The computer program that talks back is taking over.

Netflix built a subscriber base of 1 million users in a mere 3.5 years following its launch, says statistics portal Statista. Twitter scored its first million tweeters in a snappy two years, Facebook its first million friends in a faster 10 months.

ChatGPT, the chatbot program that debuted near the close of 2021, landed its first million users within five days after its launch. In the two months following its launch, its subscriber base ballooned to more than 100 million users.

The bot’s runaway success is earned, say tech industry watchers. “The hype is warranted,” says Kemal Kvakic, Raymond James IT head of innovation.

What’s a chatbot?

A traditional chatbot is a computer program you can have a conversation with, through text messages or voice interactions. And for more than a decade they’ve filled commercial roles in customer service, mimicking human conversation, most often to answer a question you’ve asked.

Traditional chatbots depend upon “intent recognition.” The bot’s developers try to predict what you’ll ask and then program the bot with appropriate responses. If the bot can’t answer your question from what it’s been taught, it issues the all-purpose reply, “I’m sorry, but I don’t understand.” Congratulations – you’ve been chatbotted.

So, how does ChatGPT differ?
ChatGPT ups the ante.

Unlike traditional chatbots, ChatGPT’s doesn’t make simple matches between questions and preprogrammed answers. It digests vast quantities of data from across the internet, summarizes it, organizes it and taps into it to provide tailored answers just as a person would. And unlike other technologies, you can tell ChatGPT, “I didn’t understand that. Can you explain it another way?” And it will generate an updated response – one reflecting the entirety of your interaction with it so far.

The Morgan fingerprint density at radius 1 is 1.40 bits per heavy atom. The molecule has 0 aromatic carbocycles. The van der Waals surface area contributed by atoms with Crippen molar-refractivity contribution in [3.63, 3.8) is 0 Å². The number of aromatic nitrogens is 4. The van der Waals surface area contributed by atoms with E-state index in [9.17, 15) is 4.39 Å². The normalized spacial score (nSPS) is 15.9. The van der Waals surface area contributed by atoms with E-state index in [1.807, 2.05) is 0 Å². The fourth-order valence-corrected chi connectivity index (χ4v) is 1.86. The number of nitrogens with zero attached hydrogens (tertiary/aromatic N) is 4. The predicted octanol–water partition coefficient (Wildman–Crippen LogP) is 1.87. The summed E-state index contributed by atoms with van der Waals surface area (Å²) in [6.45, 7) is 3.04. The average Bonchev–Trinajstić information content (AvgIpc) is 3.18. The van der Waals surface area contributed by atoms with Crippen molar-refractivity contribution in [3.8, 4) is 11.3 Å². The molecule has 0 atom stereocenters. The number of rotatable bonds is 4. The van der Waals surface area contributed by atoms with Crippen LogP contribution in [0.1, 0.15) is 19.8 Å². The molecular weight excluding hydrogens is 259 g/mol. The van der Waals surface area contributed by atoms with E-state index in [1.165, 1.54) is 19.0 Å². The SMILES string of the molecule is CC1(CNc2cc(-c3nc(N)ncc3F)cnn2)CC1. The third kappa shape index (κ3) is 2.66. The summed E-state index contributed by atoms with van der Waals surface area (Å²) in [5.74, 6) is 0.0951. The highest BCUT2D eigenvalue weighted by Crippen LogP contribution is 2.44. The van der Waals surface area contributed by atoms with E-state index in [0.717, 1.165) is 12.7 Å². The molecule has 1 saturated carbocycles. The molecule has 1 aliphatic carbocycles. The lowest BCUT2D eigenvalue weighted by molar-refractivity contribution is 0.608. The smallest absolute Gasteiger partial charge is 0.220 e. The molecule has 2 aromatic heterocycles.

It can even assume different identities. You can ask ChatGPT to explain something to you as if you’re an architect, a teacher or an 8-year-old, and it’ll respond accordingly. It can write computer code, poetry, lyrics and plays. It can generate images, audio and video. It’s so powerful, “The engineers who built ChatGPT don’t always understand why it provides the answers it does,” Kvakic says. And businesses have taken note.

Microsoft’s Bing search portal has already begun using ChatGPT to help enrich its platform. Microsoft’s total investment in OpenAI, the company behind ChatGPT, has reportedly reached $13 billion, and the company is leveraging OpenAI technology in Copilot, an AI-based assistant feature for Microsoft 365 apps.

Competition will surely grow in this space, says Kvakic, with more products integrating personal assistant-like capabilities quickly. Not to be one-upped by the likes of Bing, Google already has released its own advanced-AI chatbot, dubbed Bard.

In countless professions, the variety of generative AI driving ChatGPT could massively streamline associate training, customer service, code debugging and more. Imagine how this technology could create efficiencies – from cancer researchers who need to synthesize mountains of scientific data to legal teams who need to rationalize decades of case history.

With great power comes worry

For all its potential, ChatGPT and its emerging competitors pose risks. Concerns about information reliability and bias rest at the forefront of watchdogs’ worries, along with questions about the potential for deceptive deepfakes, copyright implications, privacy breaches and other uses by bad actors.

Not surprisingly, policy guardrails are pending. Several countries have enacted outright bans on certain types of AI systems, while U.S. policymakers are seeking public comment toward establishing rules to govern advanced AI systems in the states.

“We know AI regulation is coming,” says Kvakic. “The question is, how much?”

Facts and stats

  • AI and chatbot technology have been a work in progress for nearly 60 years.
  • The “GPT” in ChatGPT stands for “generative pre-trained transformer,” an AI technology developed by OpenAI.
  • Early leaders of OpenAI included Sam Altman, Elon Musk, Reid Hoffman and Jessica Livingston.
  • Microsoft holds a reported 49% stake in OpenAI.

Limitations and Unknowns

  • Cybersecurity. Fraudsters may be able to use the tool to write convincing phishing messages.
  • Objectivity. OpenAI’s CEO has admitted that ChatGPT has shortcomings around bias.
  • Regulation. AI regulation has already started to take shape, particularly in Europe.
  • Competition. It’s likely that competing tools will continue to emerge in the months ahead.

This material has been created by Raymond James for use by its financial advisors.